Local Materials: Sustainable Clay-Fired Desert Architecture
Imagine a sustainable building system that requires only the skills of a potter to complete. A basic earthen structure is formed and finished by traditional clay-firing processes. This remarkable building process culminates in baking every room from the inside, for up to an entire day at up to 1,000 degrees Celsius. The end product is vernacular yet avante garde, traditional but sustainable.
Essentially, the various bricks that compose a building created by using this Geltaftan system are fused into a solid whole after being assembled. The firing process is essentially the same as that which is used in a kiln to finish pottery. Interior furniture (tables, benches and so on) can be fired with the building. The Iranian architect who developed this process first created buildings in Iran but now teaches others who wish to learn his methods in the United States.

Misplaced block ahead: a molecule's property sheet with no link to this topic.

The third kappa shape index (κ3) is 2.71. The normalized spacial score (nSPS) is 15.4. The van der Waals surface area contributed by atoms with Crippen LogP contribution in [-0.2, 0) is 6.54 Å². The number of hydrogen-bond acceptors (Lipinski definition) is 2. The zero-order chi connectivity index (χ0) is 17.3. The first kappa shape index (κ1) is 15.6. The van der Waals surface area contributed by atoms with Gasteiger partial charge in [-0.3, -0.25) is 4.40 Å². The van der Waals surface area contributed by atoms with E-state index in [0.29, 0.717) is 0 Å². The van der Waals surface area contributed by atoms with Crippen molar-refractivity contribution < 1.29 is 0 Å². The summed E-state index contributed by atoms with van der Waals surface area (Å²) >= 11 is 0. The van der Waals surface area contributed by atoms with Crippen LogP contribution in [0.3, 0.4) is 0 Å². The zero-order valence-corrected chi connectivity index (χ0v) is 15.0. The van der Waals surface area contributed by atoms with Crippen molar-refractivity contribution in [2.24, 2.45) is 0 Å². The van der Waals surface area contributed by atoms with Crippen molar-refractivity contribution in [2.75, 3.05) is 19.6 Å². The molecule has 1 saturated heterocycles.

The result is inexpensive, durable and homey. Modifications to the process have been developed to improve the resistance to weather, seismic and other natural forces. This process is particularly applicable in desert landscapes where thick packed-Earth structures can reduce internal heat gain during the day and heat loss and night and where land is more abundant than stone, trees or other building materials.